The usual clinical features of septic arthritis include onset of pain, which is often abrupt and accompanied by fever. Single or multiple joints may be involved. Tenderness and swelling of the affected joints and frequently other signs of local inflammation are pres-ent. Attempts to move the joints, either actively or passively, result in severe pain. In in-fants, the symptoms may be somewhat nonspecific; local swelling or excessive irritability with unwillingness to move the affected extremity (pseudoparalysis) may be the only clues to the diagnosis.
The major causes of septic arthritis are listed in Table 60 – 2. Although S. aureus infection can occur at any age, there are some significant age-specific relationships to other bacter-ial causes. There is a high frequency of group B streptococcal infections in neonates, whereas in children between 1 month and 4 years of age, pneumococci are more likely to be involved. Haemophilus influenzae type b disease, which was once quite common in this age group, has been markedly diminished in the last decade; this is believed to be due to widespread use of an effective vaccine. Neisseria gonorrhoeae is implicated in most cases of septic arthritis in young adults. Subacute or chronic infective arthritis should prompt consideration of tuberculosis, Lyme disease, syphilis, and fungal infections such as coccidioidomycosis or Candida. Arthritis attributable to Candida is particularly likely in immunocompromised patients.
Viruses and Mycoplasma can also cause acute arthritis in single or multiple joints. Such illnesses have been associated with rubella, hepatitis B, mumps, parvovirus B19, varicella, Epstein – Barr virus, coxsackievirus, and adenovirus infections, as well as with M. pneumoniae and M. hominis. These arthritides are usually self-limiting and rarelyrequire specific therapy. Some bacterial infections of sites other than joints may be associated with noninfectious (reactive) arthritis, possibly resulting from deposition of circulating immune complexes and complement in synovial tissues, leading to inflamma-tion. This has occurred with intestinal infections caused by Yersinia enterocolitica,Campylobacter jejuni, and some Salmonella species and also as a delayed sequela aftersuccessful treatment of sepsis due to N. meningitidis or H. influenzae.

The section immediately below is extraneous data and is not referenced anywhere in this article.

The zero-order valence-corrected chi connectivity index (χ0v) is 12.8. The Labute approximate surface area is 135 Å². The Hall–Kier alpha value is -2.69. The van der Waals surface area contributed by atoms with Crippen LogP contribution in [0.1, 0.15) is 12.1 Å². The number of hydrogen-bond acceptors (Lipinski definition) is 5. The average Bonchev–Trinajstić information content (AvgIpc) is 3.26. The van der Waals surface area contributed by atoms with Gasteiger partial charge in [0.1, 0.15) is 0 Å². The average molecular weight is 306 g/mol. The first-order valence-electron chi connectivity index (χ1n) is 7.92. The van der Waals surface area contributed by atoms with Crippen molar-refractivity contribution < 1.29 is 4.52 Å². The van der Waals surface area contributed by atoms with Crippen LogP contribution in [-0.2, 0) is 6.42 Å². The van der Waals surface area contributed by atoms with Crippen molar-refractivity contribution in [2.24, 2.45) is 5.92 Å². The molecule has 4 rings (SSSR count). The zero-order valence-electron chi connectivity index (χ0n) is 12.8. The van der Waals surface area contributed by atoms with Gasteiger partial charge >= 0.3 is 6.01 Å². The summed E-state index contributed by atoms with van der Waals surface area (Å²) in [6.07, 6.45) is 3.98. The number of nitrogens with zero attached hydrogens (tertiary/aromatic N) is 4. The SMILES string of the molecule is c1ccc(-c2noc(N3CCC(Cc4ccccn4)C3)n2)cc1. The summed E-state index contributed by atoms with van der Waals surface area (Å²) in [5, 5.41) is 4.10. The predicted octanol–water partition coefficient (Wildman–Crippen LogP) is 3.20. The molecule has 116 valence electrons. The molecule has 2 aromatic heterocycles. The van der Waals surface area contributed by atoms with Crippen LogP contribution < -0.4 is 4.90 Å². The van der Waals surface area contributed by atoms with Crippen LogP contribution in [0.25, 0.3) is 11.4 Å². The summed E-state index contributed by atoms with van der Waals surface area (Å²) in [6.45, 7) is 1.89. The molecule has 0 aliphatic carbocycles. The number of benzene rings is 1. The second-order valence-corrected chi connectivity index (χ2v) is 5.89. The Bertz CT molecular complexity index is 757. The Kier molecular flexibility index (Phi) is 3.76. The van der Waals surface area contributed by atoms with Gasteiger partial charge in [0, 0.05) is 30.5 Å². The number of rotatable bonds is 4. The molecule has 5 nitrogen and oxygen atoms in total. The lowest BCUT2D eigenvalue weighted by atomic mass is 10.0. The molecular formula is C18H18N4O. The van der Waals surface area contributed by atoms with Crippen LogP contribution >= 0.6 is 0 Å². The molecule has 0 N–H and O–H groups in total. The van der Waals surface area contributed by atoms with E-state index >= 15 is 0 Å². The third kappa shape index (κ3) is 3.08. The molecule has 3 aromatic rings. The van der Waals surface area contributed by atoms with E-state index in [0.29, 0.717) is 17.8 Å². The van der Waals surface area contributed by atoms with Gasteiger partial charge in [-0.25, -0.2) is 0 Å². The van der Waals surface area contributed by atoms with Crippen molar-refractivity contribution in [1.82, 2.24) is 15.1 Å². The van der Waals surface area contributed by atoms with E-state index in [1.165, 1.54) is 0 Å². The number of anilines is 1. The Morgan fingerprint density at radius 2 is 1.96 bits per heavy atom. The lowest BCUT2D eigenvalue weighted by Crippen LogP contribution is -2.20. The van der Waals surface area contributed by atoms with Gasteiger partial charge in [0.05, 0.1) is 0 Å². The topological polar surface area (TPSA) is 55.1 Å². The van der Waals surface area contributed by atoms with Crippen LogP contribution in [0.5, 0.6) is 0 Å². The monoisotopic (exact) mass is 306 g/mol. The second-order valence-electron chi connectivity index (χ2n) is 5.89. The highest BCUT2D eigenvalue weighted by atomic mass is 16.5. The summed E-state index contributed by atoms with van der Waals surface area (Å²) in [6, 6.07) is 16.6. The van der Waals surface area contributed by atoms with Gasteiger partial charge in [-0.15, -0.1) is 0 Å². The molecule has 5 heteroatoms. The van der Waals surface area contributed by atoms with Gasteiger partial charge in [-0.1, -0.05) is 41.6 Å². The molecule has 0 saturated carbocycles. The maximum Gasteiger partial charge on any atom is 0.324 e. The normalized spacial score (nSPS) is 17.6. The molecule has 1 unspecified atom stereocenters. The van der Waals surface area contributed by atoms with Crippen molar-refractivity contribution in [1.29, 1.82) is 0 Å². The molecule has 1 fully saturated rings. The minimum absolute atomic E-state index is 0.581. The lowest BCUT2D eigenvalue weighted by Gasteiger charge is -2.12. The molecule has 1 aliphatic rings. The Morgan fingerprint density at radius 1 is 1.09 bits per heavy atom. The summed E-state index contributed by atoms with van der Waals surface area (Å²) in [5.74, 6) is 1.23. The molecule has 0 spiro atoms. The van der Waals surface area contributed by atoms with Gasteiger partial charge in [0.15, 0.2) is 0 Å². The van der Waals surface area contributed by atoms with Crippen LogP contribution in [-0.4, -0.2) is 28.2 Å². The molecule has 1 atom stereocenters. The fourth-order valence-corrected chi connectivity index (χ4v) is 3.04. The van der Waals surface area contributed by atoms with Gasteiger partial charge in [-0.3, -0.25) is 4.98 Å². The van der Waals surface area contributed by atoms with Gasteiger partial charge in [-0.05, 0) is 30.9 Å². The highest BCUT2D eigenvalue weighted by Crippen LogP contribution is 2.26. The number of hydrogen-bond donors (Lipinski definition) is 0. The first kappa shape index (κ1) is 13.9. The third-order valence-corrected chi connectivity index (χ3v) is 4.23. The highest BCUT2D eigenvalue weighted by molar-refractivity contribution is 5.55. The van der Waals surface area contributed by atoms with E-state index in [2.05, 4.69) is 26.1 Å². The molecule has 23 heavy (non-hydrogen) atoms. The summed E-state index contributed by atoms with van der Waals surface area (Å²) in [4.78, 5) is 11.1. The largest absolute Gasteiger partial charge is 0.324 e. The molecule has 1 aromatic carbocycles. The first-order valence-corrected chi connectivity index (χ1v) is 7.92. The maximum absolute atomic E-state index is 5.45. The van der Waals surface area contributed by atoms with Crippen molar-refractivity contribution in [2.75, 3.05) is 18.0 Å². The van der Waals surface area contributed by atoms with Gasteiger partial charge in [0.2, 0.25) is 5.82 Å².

Noninfectious causes of arthritis must also be considered in the differential diagno-sis. They can closely mimic septic arthritis. Examples include inflammatory collagen vascular disease such as rheumatoid arthritis, gout, traumatic arthritis, and degenerative arthritis.
In acute cases, blood cultures are often useful because bacteremia may be present. The definitive diagnosis is established by examination of synovial fluid removed from the joint by needle aspiration (arthrocentesis). Because other noninfectious causes must be considered, it is important to analyze the chemical and cellular characteristics of the fluid in addition to performing a Gram stain and culture. Table 60 – 3 summarizes the major findings in synovial fluid in normal and various disease states. Septic bacterial arthritis is usually associated with grossly purulent fluid containing more than 25,000 white blood cells per cubic millimeter, predominantly polymorphonuclear cells. The glucose level in the synovial fluid is usually less than 25% of that in the blood.
In viral, tuberculous, and fungal arthritis, as well as in partially treated bacterial arthritis, cell counts are usually lower, and mononuclear cells may constitute a greater proportion of the inflammatory cells. Occasionally, biopsy of the synovial membrane may be required to resolve the diagnosis. Histologic examination and culture of the tissue are particularly helpful in distinguishing granulomatous from rheumatoid disease.
In most cases of acute septic arthritis, the blood culture and/or synovial fluid culture yields the specific etiologic agent. One major exception is N. gonorrhoeae, which can be difficult to isolate from these sources. When this organism is suspected, it is wise to in-clude cultures of other sites of potential infection, such as the urethra, cervix, rectum, and pharynx, as well as skin lesions.
Prompt, vigorous, systemic antimicrobial therapy is required as soon as diagnostic tests suggest a bacterial cause. This treatment usually must be continued for 3 to 6 weeks, de-pending on the etiologic agent and the clinical response to therapy. Drainage of pus under pressure is also an important aspect of management. In cases of hip joint involve-ment, open surgical drainage is often necessary because collateral blood supply to the hip joint is relatively limited, and pus under pressure can lead to irreversible avascular necro-sis of the tissues with permanent crippling. It is also difficult to evaluate the amount of pus that may be present because of the overlying muscles. Other joints can usually be managed by simple aspiration of pus whenever it reaccumulates significantly during the acute phase of infection.